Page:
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Watch: Lost 1951 Short Film 'Modern Football' Directed By Robert Altman

Photo of Kevin Jagernauth By Kevin Jagernauth | The Playlist March 13, 2012 at 9:23AM

We live in an age where it seems almost every movie is just a mouse click or Netflix queue away, but there are still corners and pockets of the cinema world that are hiding in boxes or have been neglected by time waiting to be rediscovered. And even someone like the legendary Robert Altman still has a few things yet to see to the light of day. However, one of them has now been discovered thanks to director Gary Huggins.
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Robert Altman

We live in an age where it seems almost every movie is just a mouse click or Netflix queue away, but there are still corners and pockets of the cinema world that are hiding in boxes or have been neglected by time waiting to be rediscovered. And even someone like the legendary Robert Altman still has a few things yet to see to the light of day. However, one of them has now been discovered thanks to director Gary Huggins.

All it took was $10 and a stop at a Kansas City flea market for Huggins to walk away with "Modern Football," the first film shot by Altman way back in 1951. Although, at first he didn't realize what he had as it was among a stack of old films he picked up at the same time. As he explains to SF Weekly, " 'Modern Football' sounded really dull. But when I recently [watched it], I glimpsed Altman, who cameos as a sports reporter, and knew I had something incredible." Indeed, you can see the filmmaker at the 2:37 mark.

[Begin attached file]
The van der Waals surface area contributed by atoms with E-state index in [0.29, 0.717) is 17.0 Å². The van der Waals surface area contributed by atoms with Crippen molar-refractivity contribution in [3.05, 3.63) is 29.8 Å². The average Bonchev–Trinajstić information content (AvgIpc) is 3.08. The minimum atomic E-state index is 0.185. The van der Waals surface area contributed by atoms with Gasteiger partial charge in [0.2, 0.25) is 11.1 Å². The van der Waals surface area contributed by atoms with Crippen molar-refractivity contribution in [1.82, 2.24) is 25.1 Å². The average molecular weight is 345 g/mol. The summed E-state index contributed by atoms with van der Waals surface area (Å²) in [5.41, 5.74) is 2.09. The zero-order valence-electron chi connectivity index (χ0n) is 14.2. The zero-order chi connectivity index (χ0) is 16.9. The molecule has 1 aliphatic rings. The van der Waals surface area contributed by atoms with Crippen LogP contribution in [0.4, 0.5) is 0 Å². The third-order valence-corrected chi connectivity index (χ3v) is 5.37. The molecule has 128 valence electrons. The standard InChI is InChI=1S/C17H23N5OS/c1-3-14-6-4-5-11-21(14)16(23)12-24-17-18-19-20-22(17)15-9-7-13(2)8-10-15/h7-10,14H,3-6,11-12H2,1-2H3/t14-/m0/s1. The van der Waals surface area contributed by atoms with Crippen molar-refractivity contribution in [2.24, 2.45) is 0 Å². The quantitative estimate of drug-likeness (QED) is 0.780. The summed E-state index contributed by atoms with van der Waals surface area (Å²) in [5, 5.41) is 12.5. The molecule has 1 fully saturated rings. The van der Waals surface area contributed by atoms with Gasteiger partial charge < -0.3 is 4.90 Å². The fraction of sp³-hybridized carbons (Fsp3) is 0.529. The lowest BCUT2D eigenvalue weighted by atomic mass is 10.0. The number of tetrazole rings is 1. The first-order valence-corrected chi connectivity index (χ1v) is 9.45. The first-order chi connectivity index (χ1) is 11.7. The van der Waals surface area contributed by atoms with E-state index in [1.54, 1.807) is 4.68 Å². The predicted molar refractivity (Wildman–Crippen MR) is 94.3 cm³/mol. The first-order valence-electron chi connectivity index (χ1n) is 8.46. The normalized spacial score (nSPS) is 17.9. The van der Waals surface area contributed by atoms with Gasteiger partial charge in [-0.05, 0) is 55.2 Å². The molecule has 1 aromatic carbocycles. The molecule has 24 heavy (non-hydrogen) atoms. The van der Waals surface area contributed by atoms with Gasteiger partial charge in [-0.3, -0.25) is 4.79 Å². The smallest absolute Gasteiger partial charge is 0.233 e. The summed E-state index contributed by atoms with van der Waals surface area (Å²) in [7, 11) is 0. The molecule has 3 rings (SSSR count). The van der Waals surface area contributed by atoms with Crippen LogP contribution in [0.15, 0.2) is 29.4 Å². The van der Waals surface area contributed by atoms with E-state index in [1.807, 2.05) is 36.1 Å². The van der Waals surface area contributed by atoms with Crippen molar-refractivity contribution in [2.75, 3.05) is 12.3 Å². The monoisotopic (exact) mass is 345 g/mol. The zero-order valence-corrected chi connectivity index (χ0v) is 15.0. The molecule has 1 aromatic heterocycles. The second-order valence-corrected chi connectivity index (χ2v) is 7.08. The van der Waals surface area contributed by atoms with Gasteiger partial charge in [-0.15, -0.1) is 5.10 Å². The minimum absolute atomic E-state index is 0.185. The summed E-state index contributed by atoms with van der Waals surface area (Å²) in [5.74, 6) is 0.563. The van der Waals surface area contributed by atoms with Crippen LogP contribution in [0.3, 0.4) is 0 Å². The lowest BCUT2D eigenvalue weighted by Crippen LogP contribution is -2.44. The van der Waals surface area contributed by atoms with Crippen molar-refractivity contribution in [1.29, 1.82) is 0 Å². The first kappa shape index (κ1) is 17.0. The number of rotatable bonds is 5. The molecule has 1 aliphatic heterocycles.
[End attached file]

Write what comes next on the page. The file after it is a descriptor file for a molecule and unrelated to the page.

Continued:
"Modern Football" was just one of the many industrial/educational shorts cranked out during the '50s and '60s, and it was one of the avenues that Altman cut his teeth on in the early days along with stints on a variety of TV shows inlcluding "Alfred Hitchcock Presents" and "Bonanza." So, will you see the trademark, overlapping dialogue and ensemble cast of players here? Not exactly. But it's worth watching to witness a future great starting to excercise his moviemaking muscles. Give it a spin below and maybe thank Huggins for his efforts by throwing a few dollars to his Kickstarter fund to get his first feature film "Kick Me" off the ground.

This article is related to: Robert Altman


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